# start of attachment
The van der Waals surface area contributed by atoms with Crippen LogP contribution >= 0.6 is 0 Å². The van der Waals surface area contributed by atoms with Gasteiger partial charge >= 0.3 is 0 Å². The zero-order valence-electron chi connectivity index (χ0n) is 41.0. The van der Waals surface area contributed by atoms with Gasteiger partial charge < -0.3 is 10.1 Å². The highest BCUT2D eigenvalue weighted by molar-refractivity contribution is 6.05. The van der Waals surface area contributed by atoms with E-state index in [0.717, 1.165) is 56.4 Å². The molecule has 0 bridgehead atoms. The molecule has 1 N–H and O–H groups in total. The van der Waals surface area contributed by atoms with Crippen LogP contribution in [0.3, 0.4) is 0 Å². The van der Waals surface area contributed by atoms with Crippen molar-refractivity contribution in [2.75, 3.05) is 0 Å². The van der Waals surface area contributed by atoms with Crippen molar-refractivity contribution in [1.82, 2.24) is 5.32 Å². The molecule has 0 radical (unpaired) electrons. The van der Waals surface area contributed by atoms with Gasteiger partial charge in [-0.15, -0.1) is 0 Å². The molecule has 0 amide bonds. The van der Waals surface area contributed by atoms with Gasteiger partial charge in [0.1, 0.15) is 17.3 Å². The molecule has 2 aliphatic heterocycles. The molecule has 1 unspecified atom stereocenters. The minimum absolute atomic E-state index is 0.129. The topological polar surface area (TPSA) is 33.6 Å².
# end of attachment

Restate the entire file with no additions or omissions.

The van der Waals surface area contributed by atoms with Crippen LogP contribution >= 0.6 is 0 Å². The van der Waals surface area contributed by atoms with Gasteiger partial charge >= 0.3 is 0 Å². The zero-order valence-electron chi connectivity index (χ0n) is 41.0. The van der Waals surface area contributed by atoms with Gasteiger partial charge < -0.3 is 10.1 Å². The highest BCUT2D eigenvalue weighted by molar-refractivity contribution is 6.05. The van der Waals surface area contributed by atoms with E-state index in [0.717, 1.165) is 56.4 Å². The molecule has 0 bridgehead atoms. The molecule has 1 N–H and O–H groups in total. The van der Waals surface area contributed by atoms with Crippen LogP contribution in [0.3, 0.4) is 0 Å². The van der Waals surface area contributed by atoms with Crippen molar-refractivity contribution in [2.75, 3.05) is 0 Å². The van der Waals surface area contributed by atoms with Crippen molar-refractivity contribution in [1.82, 2.24) is 5.32 Å². The molecule has 0 radical (unpaired) electrons. The van der Waals surface area contributed by atoms with Gasteiger partial charge in [-0.15, -0.1) is 0 Å². The molecule has 0 amide bonds. The van der Waals surface area contributed by atoms with Gasteiger partial charge in [0.1, 0.15) is 17.3 Å². The molecule has 2 aliphatic heterocycles. The molecule has 1 unspecified atom stereocenters. The minimum absolute atomic E-state index is 0.129. The topological polar surface area (TPSA) is 33.6 Å².